Opaque travel Web sites like Hotwire offer deep discounts on everything from airline tickets to rental cars. But there's a tradeoff: the purchases are completely nonrefundable. Or are they? When one traveler is held up by a hurricane, she finds her travel agent and airline bending backwards to accommodate her. Shouldn't Hotwire do the same? Find out if the site will reschedule her car rental or pocket the $105.19 she spent on the vehicle, even though she couldn't use it.
Q: I was scheduled to speak at a conference in Gainesville, Fla., in September. But the meeting was cancelled because most of the delegates in the area were still without electricity after the recent hurricanes.
I had booked my airline ticket through Orbitz and a car rental on Hotwire back in August. Both Orbitz and Delta, the airline I was flying on, were extremely accommodating about waiving their rebooking penalties. But Hotwire was adamant - no changes, no refunds, no nothing. I spoke with a support representative and a manager, and they both told me the same thing.
Now I'm out $105.19 for a four-day car rental. Can you help me?
-- Sandy Soule
What's more, once you make a Hotwire reservation, your credit card is charged for the full amount shown, whether you use it or not. You can't even get a credit if for some reason you aren't able to pick the car up.
So why would you rent a car through Hotwire? Because it's often significantly cheaper than renting through a travel agent or directly through the car rental agency.
But there's a tradeoff. You can't use the car-rental company's express service and you can't collect frequent flier miles. Plus, there's the whole nonrefundable thing. Basically, if you don't make your trip, you're out of luck.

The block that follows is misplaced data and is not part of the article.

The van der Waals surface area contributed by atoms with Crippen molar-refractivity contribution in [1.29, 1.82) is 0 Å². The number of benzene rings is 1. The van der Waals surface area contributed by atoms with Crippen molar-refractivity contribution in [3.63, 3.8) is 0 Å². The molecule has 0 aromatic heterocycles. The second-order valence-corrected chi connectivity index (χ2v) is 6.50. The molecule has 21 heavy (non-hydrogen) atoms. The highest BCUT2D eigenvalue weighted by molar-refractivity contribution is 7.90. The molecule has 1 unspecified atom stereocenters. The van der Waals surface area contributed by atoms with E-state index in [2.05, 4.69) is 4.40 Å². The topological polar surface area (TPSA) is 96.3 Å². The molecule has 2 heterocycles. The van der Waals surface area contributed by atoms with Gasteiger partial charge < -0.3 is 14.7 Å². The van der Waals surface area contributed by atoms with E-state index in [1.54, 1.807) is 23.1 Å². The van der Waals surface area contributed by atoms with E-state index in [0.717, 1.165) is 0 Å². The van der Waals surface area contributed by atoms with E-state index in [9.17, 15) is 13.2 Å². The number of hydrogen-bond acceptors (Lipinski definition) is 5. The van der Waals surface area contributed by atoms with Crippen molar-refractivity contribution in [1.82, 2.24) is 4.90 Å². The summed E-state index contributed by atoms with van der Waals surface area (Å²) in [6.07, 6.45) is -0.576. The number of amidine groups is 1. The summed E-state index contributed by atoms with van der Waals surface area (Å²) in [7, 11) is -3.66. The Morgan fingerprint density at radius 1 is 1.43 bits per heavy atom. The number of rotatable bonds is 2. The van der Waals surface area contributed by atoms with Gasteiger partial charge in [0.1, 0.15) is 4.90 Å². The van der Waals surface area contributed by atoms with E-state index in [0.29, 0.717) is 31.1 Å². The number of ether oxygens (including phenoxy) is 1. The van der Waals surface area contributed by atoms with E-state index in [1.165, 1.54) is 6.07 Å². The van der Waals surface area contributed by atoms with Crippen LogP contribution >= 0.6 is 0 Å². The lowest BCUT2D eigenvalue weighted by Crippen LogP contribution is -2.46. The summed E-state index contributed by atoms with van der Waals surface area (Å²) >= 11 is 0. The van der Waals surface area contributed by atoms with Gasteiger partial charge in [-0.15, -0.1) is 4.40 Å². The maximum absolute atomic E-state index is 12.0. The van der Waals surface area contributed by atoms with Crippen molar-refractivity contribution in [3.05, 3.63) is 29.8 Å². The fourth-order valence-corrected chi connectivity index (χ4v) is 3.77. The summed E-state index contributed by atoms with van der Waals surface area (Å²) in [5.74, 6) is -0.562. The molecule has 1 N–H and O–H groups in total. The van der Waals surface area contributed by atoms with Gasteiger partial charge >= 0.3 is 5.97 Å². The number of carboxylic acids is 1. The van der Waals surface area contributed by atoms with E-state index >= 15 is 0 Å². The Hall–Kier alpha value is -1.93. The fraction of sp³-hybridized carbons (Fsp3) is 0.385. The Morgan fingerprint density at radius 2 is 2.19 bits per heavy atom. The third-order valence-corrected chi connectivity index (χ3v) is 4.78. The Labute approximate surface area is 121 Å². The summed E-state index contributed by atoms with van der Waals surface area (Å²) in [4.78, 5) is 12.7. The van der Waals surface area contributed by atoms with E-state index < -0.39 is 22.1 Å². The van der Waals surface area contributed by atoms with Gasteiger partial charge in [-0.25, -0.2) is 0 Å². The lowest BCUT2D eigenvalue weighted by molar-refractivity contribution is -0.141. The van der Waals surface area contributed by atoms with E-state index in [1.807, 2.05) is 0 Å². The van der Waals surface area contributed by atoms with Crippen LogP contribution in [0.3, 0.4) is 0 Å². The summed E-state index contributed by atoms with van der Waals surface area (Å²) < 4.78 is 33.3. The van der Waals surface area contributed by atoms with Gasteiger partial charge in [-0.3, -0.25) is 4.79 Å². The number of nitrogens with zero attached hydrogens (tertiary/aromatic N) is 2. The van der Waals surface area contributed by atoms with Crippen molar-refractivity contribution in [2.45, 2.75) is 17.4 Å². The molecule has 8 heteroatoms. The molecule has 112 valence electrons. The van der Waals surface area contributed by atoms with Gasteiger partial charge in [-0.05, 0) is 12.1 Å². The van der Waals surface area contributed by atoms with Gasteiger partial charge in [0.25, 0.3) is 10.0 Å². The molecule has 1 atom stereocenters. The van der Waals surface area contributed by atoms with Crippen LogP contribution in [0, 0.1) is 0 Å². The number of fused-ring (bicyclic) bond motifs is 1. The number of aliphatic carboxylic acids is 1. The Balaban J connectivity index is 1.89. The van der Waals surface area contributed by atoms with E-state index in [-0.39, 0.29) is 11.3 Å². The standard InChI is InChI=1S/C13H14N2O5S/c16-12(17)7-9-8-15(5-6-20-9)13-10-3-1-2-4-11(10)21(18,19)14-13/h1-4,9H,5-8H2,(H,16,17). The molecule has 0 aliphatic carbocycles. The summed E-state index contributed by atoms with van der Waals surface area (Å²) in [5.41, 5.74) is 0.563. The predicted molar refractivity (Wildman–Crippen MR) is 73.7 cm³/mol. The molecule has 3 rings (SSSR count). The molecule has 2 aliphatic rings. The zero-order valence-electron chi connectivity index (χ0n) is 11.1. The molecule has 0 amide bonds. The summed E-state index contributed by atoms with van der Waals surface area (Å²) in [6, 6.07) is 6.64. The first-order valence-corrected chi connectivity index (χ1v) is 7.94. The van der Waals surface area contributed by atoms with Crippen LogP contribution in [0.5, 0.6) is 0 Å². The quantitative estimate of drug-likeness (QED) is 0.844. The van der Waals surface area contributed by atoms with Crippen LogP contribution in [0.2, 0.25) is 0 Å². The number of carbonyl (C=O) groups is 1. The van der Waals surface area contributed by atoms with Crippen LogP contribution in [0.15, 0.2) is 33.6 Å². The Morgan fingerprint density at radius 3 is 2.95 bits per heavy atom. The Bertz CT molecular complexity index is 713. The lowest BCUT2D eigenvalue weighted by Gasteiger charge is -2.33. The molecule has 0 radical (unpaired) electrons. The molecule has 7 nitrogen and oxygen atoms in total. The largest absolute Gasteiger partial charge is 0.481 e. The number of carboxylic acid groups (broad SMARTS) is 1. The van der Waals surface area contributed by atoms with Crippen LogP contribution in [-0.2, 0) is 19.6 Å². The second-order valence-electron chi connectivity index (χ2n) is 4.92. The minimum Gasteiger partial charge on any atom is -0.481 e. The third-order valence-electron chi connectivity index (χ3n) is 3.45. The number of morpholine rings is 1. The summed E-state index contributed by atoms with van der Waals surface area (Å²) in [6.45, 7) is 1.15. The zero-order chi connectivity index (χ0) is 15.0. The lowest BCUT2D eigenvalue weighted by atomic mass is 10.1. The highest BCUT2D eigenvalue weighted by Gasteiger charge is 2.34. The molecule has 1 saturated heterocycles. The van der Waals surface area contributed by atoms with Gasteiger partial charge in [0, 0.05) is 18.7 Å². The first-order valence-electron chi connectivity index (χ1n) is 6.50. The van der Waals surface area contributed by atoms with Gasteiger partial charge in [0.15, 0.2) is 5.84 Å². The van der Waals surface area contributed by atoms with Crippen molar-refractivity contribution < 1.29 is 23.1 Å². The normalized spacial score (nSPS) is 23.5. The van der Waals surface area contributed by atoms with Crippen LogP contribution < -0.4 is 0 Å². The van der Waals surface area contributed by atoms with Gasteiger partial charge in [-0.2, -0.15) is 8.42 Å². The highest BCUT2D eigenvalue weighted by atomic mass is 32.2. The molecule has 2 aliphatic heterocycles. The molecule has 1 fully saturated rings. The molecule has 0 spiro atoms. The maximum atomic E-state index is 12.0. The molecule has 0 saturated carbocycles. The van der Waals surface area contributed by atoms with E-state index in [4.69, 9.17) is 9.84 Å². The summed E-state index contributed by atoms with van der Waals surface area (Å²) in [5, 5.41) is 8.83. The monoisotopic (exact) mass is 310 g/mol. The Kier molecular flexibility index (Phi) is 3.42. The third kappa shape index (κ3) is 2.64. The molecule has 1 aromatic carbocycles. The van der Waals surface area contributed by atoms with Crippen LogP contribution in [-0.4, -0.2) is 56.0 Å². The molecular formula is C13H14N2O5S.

To read Hotwire's fine print, you would think there are no exceptions. But as I've seen in past cases, there are certain times when these rules, no matter how black-and-white, can be bent.
You mentioned how helpful Delta and Orbitz were after the storm. In fact, Delta was extremely accommodating to passengers, even though many of them were traveling on completely nonrefundable tickets.
I was one of them. I was supposed to fly from Orlando to New York on its low-fare unit Song and my flight was cancelled after hurricane Jean struck.
Delta allowed passengers to rebook their flights during a certain time period without paying a penalty. If your flight was cancelled, you could even get a full refund. I got my $145.20 back - even though, under Delta's contract of carriage, it could have kept my money.
You should consider calling Delta again. You might be able to get a full refund instead of a credit for your flight.
I checked with Hotwire to find out about its hurricane policy. And yes, it has one.
The site will allow you to rebook if your trip is directly affected by the hurricane - in other words, it can't be taken. If the trip falls outside the dates of the hurricane, which yours apparently does, then Hotwire would need some sort of proof that the trip can no longer be taken (for example, confirmation that a hotel is closed for repairs or that your flight has been changed).
"It appears that when Ms. Soule spoke with our customer care representative, it wasn't clear to us that her corresponding flight was being changed to a later date," spokeswoman Amy Bohutinsky told me.
A Hotwire representative called you and helped you rebook your rental car to correspond with your new travel dates.
Why didn't Hotwire offer to reschedule you in the first place? The company's records suggest you had only asked for a refund and didn't mention that you'd be open to rescheduling the trip. Bohutinsky says if you had described the circumstances more fully, you would have been able to reschedule, no questions asked.